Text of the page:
It’s always good to have a plan for your family devotional time, but it’s also important to teach them to take ownership in growing and deepening their faith. I often ask, “what’s something you’re really struggling with right now?” or “is there an area where you feel like God is really helping you in your life?” to get a feel for the spiritual pulse of my children. That can help guide which book of the Bible we read or a subject we study in our family devotional time. For Bible time, we often will read a passage of the Bible together and then take time (all together, but individually) to draw or journal our reaction to that passage.
I challenge them to think and share if they feel comfortable, about how the truth applies to their lives right now. We also encourage our older kiddos to engage intentionally with our younger ones. It still amazes me how a big brother will volunteer to “tuck in” a smaller one, praying with them and giggling before sleep. We’ve also seen younger siblings challenge and encourage older ones spiritually, and it’s an incredible chance for us to see God working out what they’re learning, right in their family!It’s also really good to start small and frequent conversations about ways they can apply the Word and the heart of Jesus to their everyday lives. Click To Tweet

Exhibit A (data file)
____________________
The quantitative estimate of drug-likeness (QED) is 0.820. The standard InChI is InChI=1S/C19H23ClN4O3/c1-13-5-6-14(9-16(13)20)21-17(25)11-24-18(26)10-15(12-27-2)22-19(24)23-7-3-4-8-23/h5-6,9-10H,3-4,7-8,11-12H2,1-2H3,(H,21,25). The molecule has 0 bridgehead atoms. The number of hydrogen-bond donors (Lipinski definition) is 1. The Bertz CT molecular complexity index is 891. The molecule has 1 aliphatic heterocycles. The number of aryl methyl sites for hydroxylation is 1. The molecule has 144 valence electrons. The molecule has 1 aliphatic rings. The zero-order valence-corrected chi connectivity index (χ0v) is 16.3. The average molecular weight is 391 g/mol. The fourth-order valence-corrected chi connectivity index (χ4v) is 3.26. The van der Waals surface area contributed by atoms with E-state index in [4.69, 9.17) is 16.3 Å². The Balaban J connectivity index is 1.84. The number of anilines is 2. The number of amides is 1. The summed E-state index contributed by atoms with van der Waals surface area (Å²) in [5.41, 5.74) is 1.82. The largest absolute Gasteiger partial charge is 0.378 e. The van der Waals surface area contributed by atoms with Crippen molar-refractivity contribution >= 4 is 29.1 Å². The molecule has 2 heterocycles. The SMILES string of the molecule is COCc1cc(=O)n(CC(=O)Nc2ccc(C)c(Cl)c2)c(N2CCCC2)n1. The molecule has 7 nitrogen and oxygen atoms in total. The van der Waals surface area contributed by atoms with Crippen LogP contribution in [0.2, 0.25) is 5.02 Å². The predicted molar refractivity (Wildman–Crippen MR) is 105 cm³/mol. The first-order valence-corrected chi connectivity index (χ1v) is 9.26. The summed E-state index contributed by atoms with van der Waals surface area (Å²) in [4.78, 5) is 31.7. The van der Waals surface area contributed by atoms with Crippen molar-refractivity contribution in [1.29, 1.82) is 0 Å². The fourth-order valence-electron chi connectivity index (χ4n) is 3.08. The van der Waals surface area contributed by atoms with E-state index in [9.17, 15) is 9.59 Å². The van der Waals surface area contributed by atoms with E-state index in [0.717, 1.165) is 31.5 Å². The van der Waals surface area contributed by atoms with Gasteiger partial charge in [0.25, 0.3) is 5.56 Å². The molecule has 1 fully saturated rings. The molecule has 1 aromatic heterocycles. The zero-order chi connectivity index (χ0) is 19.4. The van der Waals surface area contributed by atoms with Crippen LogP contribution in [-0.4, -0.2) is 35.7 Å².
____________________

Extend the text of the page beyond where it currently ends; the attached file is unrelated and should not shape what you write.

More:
It’s also really good to start small and frequent conversations about ways they can apply the Word and the heart of Jesus to their everyday lives. Even preschoolers can pray for their friends. Elementary students can think about how they respect teachers, how they work diligently on homework. Understanding the way our bodies are created as precious by God applies to conversations about purity and wise choice of companions applies to friendships. Sabbath rest is a concept that we can model and teach to our children at every age. Encourage your kids to apply God’s word in their everyday lives!